RIO DE JANEIRO — A huge fire engulfed Brazil's 200-year-old National Museum in Rio de Janeiro, lighting up the night sky with towering flames as firefighters and museum workers raced to save historical relics from the blaze.
The esteemed museum, which houses artifacts from Egypt, Greco-Roman art and some of the first fossils found in Brazil, was closed to the public at the time of the fire, which broke out at 7:30 p.m. Sunday local time, it said in a statement.
There were no reports of injuries, the museum said, and it wasn't immediately clear how the fire began.
Roberto Robadey, a spokesman for the fire department, said 80 firefighters were battling the blaze and that by midnight local time it was "just about under control" and should be out within a few hours.
President Michel Temer called it "a sad day for all Brazilians."
"Two hundred years of work, investigation and knowledge have been lost," Temer said in a statement.
According to its website, the museum has a vast collection related to the history of Brazil and other countries, and that many of its collections came from members of Brazil's royal family.
Robadey said firefighters got off to a slow start fighting the blaze because the two fire hydrants closest to the museum were not functioning. Instead, trucks had to be sent to get water from a nearby lake.
But he added that some of the museum's pieces had been spared.
"We were able to remove a lot of things from inside with the help of workers of the museum," Robadey told Globo News.
Connected to the Federal University of Rio de Janeiro, the museum has expositions that include anthropology, archaeology and paleontology, among others.
The vice director of the museum, Luiz Fernando Dias Duarte, told Globo news the museum suffered chronic underfunding.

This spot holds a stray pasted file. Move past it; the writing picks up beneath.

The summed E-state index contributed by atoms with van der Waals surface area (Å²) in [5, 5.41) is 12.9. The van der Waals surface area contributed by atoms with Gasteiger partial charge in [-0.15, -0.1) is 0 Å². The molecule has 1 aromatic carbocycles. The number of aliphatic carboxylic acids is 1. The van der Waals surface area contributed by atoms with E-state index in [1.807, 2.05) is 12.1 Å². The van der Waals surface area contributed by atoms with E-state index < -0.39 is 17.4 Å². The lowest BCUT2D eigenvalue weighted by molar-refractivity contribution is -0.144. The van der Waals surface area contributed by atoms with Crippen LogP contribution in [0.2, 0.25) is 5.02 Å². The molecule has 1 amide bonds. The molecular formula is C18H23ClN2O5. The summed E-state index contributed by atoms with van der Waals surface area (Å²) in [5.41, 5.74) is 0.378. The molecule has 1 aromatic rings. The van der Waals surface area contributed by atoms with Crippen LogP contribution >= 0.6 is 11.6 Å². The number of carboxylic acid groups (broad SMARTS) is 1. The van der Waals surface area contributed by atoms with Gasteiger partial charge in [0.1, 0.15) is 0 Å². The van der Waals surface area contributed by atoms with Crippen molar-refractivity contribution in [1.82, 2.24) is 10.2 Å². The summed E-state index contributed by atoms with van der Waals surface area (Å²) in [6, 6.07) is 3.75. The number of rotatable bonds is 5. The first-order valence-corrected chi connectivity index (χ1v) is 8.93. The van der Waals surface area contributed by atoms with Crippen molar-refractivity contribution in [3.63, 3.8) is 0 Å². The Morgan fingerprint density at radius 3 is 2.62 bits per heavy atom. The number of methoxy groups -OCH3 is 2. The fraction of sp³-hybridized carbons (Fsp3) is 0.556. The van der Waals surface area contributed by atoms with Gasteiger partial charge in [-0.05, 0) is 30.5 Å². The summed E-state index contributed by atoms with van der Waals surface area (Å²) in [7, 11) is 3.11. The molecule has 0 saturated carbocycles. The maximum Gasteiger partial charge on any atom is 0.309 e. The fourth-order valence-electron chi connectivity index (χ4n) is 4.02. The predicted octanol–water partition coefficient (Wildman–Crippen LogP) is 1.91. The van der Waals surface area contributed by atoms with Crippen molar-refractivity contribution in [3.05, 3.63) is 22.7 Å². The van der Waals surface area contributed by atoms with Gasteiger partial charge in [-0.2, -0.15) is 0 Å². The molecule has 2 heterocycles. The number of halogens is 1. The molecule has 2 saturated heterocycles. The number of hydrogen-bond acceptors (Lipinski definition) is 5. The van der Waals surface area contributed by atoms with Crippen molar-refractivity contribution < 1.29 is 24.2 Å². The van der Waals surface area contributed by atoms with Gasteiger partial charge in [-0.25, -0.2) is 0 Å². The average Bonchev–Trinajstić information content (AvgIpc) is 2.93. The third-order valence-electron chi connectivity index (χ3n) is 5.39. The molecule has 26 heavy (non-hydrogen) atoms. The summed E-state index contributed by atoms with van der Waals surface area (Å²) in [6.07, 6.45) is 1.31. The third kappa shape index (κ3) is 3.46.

"Everybody wants to be supportive now. We never had adequate support," he said.
Latin America's largest nation has struggled to emerge from its worst recession in decades. The state of Rio de Janeiro has been particularly hard hit in recent years thanks to a combination of falling world prices of oil, one of its major revenue sources, mismanagement and massive corruption.
Just over a month before national elections, even before the flames were put out, the fire was leading to recriminations about dilapidated infrastructure and budget deficits in the city that hosted the 2016 Summer Olympics.
"Unfortunately, given the financial straits of the Federal University of Rio de Janeiro and all the other public universities the last three years, this was a tragedy that could be seen coming," Marina Silva, one of the leading presidential candidates, tweeted.
On Instagram, Rio Mayor Marcelo Crivella called on the country to rebuild.
"It's a national obligation to reconstruct it from the ashes, recompose every eternal detail of the paintings and photos. Even if they are not original, they continue to be a reminder of the royal family that gave us independence, the (Portuguese) empire and the first constitution and national unity," he said.
Associated Press video journalist Yesica Fisch contributed to this report from Rio. AP reporter Mauricio Savarese contributed from Recife, Brazil.